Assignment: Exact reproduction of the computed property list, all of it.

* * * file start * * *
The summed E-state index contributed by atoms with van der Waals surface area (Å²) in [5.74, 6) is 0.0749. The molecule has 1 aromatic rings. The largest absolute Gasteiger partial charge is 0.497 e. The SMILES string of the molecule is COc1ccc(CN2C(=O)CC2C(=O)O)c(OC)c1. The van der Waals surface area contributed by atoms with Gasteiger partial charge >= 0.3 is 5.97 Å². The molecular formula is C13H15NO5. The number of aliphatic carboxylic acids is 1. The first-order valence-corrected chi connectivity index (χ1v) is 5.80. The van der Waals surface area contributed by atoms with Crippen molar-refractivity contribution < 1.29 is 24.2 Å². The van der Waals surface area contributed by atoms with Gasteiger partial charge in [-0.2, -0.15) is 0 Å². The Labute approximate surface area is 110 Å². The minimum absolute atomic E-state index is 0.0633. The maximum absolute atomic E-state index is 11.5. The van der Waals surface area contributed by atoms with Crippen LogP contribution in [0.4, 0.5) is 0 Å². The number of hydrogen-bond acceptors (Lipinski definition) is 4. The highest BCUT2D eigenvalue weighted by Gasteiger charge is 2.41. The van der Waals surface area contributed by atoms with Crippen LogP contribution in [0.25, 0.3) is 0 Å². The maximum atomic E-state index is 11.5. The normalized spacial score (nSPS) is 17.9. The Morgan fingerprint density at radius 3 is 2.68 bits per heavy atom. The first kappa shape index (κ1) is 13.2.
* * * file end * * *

The summed E-state index contributed by atoms with van der Waals surface area (Å²) in [5.74, 6) is 0.0749. The molecule has 1 aromatic rings. The largest absolute Gasteiger partial charge is 0.497 e. The SMILES string of the molecule is COc1ccc(CN2C(=O)CC2C(=O)O)c(OC)c1. The van der Waals surface area contributed by atoms with Gasteiger partial charge >= 0.3 is 5.97 Å². The molecular formula is C13H15NO5. The number of aliphatic carboxylic acids is 1. The first-order valence-corrected chi connectivity index (χ1v) is 5.80. The van der Waals surface area contributed by atoms with Crippen molar-refractivity contribution < 1.29 is 24.2 Å². The van der Waals surface area contributed by atoms with Gasteiger partial charge in [-0.2, -0.15) is 0 Å². The Labute approximate surface area is 110 Å². The minimum absolute atomic E-state index is 0.0633. The maximum absolute atomic E-state index is 11.5. The van der Waals surface area contributed by atoms with Crippen LogP contribution in [0.4, 0.5) is 0 Å². The number of hydrogen-bond acceptors (Lipinski definition) is 4. The highest BCUT2D eigenvalue weighted by Gasteiger charge is 2.41. The van der Waals surface area contributed by atoms with Crippen LogP contribution in [0.25, 0.3) is 0 Å². The maximum atomic E-state index is 11.5. The normalized spacial score (nSPS) is 17.9. The Morgan fingerprint density at radius 3 is 2.68 bits per heavy atom. The first kappa shape index (κ1) is 13.2.